Western New York growers have found a strain of Pink Lady that harvests with exceptional color, according to Brett Baker, president and shareholder of United Apple Sales in Lyndonville, NY. “It’s 85% of full color,” he says. “It harvests within our harvest window and is an exceptional apple. We’re excited to offer this to our retailers.”


Understanding varietal timing helps retailers plan a successful season. “By mid-August we should have promotable volume,” says Bernie Heberle, partner at Circle R. “In August, stores can look to Honeycrisp and early Gala. In September, we see Fuji, with great flavor and high demand. Then, we’re into SnapDragon and also Empire. Pink Lady comes on strong in November.”

Each variety harvests in a different window, explains Baker. “If you’re going to do a varietal promotion, it needs to be calculated and timed,” he says. “It’s not about being first to market, it’s about being to market with the best quality. Even two more days on the tree can make a huge difference in flavor and what that apple delivers to the consumer.”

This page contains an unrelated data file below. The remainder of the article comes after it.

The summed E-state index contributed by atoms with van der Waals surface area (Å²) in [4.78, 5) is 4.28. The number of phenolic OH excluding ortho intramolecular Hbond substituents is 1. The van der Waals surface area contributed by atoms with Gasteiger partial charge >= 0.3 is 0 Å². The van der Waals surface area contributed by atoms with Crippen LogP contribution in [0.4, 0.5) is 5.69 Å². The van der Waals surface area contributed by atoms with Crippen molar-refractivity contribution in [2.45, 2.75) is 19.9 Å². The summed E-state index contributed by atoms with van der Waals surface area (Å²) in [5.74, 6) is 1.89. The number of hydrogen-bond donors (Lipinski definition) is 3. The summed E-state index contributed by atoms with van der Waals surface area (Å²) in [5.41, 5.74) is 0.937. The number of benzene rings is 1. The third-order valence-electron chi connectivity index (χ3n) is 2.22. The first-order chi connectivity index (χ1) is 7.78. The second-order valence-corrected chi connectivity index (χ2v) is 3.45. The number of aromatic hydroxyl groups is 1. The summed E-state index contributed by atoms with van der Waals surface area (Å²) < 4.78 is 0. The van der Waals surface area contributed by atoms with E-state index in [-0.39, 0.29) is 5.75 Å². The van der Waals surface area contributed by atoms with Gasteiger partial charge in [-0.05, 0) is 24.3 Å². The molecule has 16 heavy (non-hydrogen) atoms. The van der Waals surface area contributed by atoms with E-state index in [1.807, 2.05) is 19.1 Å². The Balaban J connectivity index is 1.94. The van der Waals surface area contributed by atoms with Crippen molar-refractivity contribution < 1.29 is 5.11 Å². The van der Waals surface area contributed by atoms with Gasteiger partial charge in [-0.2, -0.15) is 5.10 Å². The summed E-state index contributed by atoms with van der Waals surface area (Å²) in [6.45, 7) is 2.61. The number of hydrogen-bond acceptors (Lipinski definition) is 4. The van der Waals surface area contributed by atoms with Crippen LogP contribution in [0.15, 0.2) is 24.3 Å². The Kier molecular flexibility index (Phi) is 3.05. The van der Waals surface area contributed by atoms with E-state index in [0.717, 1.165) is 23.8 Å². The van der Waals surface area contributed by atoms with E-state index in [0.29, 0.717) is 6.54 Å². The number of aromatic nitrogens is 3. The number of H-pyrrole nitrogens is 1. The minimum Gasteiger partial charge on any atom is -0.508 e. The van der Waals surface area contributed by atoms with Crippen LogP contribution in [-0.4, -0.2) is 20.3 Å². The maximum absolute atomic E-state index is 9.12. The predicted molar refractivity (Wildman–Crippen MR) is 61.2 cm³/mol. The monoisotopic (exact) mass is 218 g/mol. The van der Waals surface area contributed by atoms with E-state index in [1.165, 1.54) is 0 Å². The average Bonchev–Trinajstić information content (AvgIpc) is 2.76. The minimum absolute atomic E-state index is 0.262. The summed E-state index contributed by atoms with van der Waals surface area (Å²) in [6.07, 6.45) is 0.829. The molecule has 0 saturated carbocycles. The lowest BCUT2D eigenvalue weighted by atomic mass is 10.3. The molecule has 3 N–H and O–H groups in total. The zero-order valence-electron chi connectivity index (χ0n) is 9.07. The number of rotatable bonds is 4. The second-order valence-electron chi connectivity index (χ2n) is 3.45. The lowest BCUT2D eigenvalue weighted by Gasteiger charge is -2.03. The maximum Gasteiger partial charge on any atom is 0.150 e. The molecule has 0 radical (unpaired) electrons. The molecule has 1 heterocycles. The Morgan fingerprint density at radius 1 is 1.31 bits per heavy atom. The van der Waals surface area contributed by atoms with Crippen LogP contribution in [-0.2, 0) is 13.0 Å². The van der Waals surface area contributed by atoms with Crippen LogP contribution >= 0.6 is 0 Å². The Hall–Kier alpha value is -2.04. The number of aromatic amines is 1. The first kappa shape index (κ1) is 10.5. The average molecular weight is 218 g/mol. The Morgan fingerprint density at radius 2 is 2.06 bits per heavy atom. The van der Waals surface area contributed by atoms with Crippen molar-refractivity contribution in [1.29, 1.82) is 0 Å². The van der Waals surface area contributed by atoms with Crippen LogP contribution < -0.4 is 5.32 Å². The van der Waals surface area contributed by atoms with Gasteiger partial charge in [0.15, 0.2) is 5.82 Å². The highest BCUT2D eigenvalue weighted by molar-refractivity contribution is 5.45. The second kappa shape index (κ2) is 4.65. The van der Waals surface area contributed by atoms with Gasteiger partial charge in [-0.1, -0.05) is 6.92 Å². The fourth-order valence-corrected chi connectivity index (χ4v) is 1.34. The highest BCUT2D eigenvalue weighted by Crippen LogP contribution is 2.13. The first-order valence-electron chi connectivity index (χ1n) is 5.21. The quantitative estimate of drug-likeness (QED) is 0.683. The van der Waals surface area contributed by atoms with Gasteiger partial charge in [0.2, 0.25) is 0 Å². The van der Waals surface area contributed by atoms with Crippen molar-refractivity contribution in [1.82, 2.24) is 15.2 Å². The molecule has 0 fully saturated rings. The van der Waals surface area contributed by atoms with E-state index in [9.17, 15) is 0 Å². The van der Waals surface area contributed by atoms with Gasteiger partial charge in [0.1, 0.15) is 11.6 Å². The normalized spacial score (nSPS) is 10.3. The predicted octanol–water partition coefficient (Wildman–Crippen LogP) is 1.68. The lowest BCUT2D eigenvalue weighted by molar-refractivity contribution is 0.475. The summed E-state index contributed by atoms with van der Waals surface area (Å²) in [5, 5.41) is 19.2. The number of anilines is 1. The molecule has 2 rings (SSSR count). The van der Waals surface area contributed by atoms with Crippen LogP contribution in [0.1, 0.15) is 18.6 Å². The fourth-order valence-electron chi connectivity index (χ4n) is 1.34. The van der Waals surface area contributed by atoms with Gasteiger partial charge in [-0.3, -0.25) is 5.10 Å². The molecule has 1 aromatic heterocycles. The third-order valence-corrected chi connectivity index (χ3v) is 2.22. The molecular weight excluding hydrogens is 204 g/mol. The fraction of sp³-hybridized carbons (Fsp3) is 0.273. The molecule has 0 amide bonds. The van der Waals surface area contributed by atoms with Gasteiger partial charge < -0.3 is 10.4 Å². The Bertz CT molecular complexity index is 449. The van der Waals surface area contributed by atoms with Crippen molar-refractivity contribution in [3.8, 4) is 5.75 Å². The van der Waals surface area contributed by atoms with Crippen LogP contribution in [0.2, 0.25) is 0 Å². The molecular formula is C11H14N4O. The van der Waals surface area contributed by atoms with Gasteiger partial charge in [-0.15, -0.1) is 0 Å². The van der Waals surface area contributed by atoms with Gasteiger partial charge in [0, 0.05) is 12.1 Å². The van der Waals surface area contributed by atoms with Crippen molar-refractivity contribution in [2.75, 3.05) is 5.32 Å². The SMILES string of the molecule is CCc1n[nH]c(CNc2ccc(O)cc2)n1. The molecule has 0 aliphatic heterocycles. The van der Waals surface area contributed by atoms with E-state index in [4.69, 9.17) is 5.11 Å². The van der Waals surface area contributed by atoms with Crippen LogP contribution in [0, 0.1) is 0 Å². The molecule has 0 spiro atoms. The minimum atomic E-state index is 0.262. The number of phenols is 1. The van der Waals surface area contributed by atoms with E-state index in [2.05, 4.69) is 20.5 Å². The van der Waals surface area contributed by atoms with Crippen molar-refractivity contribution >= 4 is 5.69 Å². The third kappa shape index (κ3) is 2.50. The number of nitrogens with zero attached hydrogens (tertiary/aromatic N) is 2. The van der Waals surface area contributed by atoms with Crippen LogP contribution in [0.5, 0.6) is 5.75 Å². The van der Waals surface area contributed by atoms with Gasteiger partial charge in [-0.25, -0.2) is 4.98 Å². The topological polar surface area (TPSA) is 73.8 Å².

Rowe agrees with the importance of knowing the best time to promote each variety. “Our vendor partners are great about letting us know what varieties will be coming off the trees as the season progresses through the early few weeks,” he says. “It’s important to know what varieties you can push and which ones you have to wait on.”

Once SnapDragon sells out for the season, Jessica Wells, executive director of Crunch Time Apple Growers in Lockport, NY, recommends RubyFrost as the perfect apple to fill the shelf space.

“Having RubyFrost on the shelves in the winter months into spring makes a lot of sense,” she says. “It is a great apple for eating fresh, but is also great for winter cooking and baking recipes.”


The New York Apple Association is gearing up the season with a strong marketing and merchandising program. “Our marketing program includes content for NYAA’s retail partners’ newsletters, blogs, in-store signage, sampling program and eye-catching packaging that stands out in the produce department,” says Haskins.